One retired public school civics teacher who taught for 32 years said he was disappointed that many believe civics has been taught inadequately in the classroom. Students were required to pass his course before graduating.
"Civics has been part of the curriculum of every grade level for some time," the former Mesa Public Schools teacher, Steve Ramos told the Senate Education Committee. "To now mandate another 100-question civics test seems to fit the governor's definition of waste and duplication of effort.”
Even though Scott Leska, an Amphitheater Unified School District governing board member, declared his support for the testing requirement, he expressed reservations about students taking the test online.
"My concern is that going online and putting your address in is giving the federal government one more piece of information on our students that could be used for whatever reasons — commercial, political, whatever," said Leska, whose district is in Tucson, Arizona.
Cost and disrupting already preciously needed class time were popular arguments against the measure.
According to Phoenix Union High School District governing board member Stephanie Parra, the mandatory test will unnecessarily take away from time already in short demand in the classroom.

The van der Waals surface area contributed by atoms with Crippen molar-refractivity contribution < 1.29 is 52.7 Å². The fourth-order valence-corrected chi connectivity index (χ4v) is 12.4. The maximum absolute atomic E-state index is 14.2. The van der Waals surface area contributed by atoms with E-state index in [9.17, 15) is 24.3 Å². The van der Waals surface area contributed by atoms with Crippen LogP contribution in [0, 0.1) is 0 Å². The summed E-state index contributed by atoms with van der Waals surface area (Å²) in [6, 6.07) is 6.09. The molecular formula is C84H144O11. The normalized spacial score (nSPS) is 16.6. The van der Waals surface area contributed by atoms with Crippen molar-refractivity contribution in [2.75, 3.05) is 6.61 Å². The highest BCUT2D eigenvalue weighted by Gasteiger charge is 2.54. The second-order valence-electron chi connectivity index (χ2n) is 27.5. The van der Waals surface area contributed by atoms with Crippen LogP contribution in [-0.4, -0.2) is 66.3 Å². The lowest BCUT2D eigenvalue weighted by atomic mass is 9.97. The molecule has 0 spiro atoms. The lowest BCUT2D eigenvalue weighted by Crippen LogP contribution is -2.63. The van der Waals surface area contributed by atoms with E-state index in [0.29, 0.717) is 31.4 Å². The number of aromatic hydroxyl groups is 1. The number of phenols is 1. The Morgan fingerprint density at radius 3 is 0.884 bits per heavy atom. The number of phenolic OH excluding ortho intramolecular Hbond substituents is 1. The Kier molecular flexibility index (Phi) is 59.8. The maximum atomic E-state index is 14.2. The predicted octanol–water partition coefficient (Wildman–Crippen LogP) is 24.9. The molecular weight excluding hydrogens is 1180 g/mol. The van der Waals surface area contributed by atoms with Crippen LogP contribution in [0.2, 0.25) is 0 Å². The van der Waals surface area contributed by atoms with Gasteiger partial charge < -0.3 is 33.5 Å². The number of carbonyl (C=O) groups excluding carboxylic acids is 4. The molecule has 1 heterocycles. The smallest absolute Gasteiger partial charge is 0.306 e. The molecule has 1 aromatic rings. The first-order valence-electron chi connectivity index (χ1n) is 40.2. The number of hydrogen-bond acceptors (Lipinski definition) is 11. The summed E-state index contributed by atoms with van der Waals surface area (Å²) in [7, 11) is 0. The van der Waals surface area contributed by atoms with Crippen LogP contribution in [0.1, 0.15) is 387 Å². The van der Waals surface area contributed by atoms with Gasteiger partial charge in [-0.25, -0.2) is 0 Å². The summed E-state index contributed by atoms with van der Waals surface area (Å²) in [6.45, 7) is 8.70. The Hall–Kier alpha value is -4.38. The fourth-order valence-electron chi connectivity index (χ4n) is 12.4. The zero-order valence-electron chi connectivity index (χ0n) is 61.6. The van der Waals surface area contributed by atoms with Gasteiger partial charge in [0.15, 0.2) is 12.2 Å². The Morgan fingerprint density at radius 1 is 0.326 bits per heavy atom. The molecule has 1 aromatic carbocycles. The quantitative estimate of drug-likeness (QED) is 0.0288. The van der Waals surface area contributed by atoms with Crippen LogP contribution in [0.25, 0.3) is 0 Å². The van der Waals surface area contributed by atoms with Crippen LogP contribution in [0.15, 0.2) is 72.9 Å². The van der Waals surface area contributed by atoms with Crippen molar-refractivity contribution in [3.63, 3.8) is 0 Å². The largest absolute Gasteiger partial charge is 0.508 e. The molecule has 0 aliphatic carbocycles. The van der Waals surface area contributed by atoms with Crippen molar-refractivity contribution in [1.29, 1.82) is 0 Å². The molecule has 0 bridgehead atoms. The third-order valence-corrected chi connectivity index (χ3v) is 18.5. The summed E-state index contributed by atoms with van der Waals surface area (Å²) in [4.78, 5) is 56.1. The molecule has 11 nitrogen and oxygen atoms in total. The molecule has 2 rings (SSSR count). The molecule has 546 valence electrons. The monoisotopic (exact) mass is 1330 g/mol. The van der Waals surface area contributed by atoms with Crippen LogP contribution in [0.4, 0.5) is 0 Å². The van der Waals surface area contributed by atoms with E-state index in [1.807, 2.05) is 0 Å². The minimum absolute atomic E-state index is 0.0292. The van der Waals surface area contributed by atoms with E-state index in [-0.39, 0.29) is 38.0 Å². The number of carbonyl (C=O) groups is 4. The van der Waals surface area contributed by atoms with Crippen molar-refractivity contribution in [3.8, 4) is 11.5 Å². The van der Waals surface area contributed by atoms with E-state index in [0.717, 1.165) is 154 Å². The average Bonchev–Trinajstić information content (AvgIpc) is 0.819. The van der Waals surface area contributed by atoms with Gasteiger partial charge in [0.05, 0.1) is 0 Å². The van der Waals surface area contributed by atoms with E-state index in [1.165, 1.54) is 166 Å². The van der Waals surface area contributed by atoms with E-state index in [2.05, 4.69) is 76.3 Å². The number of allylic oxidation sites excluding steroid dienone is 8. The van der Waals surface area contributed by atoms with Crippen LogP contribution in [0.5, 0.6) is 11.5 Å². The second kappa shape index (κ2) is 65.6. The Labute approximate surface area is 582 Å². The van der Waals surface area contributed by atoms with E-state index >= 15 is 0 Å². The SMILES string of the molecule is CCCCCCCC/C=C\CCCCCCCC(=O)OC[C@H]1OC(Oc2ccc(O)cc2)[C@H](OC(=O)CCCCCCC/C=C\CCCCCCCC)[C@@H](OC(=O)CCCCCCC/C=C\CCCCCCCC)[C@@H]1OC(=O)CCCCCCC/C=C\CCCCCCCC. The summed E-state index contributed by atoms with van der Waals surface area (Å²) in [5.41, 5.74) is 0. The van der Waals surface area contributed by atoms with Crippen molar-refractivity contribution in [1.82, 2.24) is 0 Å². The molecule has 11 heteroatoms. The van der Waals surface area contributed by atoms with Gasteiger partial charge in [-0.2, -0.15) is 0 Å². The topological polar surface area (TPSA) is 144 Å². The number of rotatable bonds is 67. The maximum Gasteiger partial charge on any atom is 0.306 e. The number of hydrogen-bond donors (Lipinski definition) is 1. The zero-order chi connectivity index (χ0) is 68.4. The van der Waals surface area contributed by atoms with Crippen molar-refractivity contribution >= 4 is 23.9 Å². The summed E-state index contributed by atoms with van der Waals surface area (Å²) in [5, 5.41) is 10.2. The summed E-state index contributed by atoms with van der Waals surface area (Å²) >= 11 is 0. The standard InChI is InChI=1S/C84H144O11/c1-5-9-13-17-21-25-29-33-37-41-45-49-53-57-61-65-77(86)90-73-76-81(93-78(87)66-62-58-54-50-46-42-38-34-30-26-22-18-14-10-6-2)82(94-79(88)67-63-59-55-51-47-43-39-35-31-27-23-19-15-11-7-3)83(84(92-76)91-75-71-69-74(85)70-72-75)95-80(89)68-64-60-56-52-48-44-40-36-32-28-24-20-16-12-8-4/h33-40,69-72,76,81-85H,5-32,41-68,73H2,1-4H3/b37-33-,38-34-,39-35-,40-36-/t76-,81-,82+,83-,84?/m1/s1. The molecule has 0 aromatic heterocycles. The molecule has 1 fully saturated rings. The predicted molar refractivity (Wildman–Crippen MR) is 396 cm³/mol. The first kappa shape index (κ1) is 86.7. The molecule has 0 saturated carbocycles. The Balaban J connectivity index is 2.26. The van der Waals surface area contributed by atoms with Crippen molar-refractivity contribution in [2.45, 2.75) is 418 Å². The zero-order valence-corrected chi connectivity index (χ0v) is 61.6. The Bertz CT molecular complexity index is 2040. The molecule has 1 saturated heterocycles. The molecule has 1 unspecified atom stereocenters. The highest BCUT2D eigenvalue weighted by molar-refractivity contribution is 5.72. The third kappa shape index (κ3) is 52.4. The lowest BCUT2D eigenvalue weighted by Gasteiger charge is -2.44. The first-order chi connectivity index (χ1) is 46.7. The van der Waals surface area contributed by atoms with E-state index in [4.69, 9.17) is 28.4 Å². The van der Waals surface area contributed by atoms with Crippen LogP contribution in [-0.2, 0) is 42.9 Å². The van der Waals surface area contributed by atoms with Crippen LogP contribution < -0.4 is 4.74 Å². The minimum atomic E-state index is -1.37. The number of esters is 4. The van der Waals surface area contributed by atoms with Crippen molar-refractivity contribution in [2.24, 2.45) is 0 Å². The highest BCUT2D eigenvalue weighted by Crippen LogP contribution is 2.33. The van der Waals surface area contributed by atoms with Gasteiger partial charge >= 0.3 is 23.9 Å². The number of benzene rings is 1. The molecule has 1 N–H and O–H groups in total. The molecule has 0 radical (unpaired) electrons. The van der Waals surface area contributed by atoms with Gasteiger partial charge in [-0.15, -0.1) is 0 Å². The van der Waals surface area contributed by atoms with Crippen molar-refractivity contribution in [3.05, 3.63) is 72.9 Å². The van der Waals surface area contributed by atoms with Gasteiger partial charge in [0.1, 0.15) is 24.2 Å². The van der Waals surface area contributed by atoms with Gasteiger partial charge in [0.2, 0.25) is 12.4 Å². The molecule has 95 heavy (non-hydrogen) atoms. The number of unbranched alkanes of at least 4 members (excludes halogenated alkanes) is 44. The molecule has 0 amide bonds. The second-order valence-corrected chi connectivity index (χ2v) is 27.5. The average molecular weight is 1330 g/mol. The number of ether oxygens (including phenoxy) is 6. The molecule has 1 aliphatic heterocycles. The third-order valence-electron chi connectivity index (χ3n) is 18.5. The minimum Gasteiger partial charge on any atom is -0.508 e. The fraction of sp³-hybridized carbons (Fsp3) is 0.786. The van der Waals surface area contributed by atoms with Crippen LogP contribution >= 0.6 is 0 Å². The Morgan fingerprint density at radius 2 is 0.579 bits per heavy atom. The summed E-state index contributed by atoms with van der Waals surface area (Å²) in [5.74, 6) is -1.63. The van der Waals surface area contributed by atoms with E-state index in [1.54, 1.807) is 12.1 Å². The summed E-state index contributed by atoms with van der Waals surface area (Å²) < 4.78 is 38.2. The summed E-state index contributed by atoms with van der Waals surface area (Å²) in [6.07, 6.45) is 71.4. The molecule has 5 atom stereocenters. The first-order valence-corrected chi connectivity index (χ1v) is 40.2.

"Having students memorize and regurgitate facts is not going to get to the goal of what we want to accomplish here, which is retaining the importance and value of what American civics education should be," Parra pointed out to the Senate Education Committee.
David Bradley, the only Democratic senator on the education committee opposing the bill, argues that the test would not fulfill its sponsors’ promises of making students into good citizens. He also noted that Arizona would have to absorb the cost.
“[T]his is not the end-all be-all to citizenship and it doesn’t get us any further down the road,” Bradley contended.
Joe Mesa, who teaches government in Mesa, Arizona, is worried about losing an entire day of class to implement the test of 100 questions. He argues that such an approach does not engage students properly in civics because it merely calls for rote memorization skills — not critical thinking.
“The interest is promoting civics and we want to see students engaged,” Thomas contested. “I don’t know if a test engages students.”
It was contested by the Associated Press on Wednesday that the low student performance in civics mentioned by Ducey in his State of the State speech was not substantiated. The media hub reported that his information was based on a Goldwater Institute survey that the organization withdrew in 2009 because it didn’t meet its own research standards.
However, students’ low literacy in civics has been found via other measures, such as the National